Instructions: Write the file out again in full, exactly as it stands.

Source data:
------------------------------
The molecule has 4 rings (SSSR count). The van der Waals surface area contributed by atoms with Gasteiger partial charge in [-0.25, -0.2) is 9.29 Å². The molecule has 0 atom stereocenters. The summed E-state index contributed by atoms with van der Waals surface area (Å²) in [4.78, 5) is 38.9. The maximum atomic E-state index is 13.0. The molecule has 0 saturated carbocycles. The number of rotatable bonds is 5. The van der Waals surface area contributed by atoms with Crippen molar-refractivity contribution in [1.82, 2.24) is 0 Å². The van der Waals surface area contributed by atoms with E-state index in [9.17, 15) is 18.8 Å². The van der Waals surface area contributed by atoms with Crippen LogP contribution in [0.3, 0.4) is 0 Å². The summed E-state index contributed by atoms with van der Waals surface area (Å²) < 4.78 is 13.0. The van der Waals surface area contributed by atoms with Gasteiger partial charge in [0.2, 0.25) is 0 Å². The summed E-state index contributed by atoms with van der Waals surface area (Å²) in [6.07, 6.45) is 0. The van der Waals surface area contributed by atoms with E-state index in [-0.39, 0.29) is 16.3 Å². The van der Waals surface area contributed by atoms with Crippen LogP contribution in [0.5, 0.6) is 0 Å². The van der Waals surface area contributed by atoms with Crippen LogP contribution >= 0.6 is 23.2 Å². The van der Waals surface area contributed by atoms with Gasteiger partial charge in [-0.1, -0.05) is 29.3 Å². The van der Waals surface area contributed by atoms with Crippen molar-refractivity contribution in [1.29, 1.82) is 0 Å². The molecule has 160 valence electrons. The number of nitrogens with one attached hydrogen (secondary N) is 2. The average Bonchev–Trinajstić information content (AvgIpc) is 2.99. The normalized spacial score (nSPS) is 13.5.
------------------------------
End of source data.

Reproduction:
The molecule has 4 rings (SSSR count). The van der Waals surface area contributed by atoms with Gasteiger partial charge in [-0.25, -0.2) is 9.29 Å². The molecule has 0 atom stereocenters. The summed E-state index contributed by atoms with van der Waals surface area (Å²) in [4.78, 5) is 38.9. The maximum atomic E-state index is 13.0. The molecule has 0 saturated carbocycles. The number of rotatable bonds is 5. The van der Waals surface area contributed by atoms with Crippen molar-refractivity contribution in [1.82, 2.24) is 0 Å². The van der Waals surface area contributed by atoms with E-state index in [9.17, 15) is 18.8 Å². The van der Waals surface area contributed by atoms with Crippen LogP contribution in [0.3, 0.4) is 0 Å². The summed E-state index contributed by atoms with van der Waals surface area (Å²) < 4.78 is 13.0. The van der Waals surface area contributed by atoms with Gasteiger partial charge in [0.2, 0.25) is 0 Å². The summed E-state index contributed by atoms with van der Waals surface area (Å²) in [6.07, 6.45) is 0. The van der Waals surface area contributed by atoms with E-state index in [-0.39, 0.29) is 16.3 Å². The van der Waals surface area contributed by atoms with Crippen LogP contribution in [0.5, 0.6) is 0 Å². The van der Waals surface area contributed by atoms with Crippen LogP contribution >= 0.6 is 23.2 Å². The van der Waals surface area contributed by atoms with Gasteiger partial charge in [-0.1, -0.05) is 29.3 Å². The van der Waals surface area contributed by atoms with Crippen molar-refractivity contribution in [1.29, 1.82) is 0 Å². The molecule has 160 valence electrons. The number of nitrogens with one attached hydrogen (secondary N) is 2. The average Bonchev–Trinajstić information content (AvgIpc) is 2.99. The normalized spacial score (nSPS) is 13.5.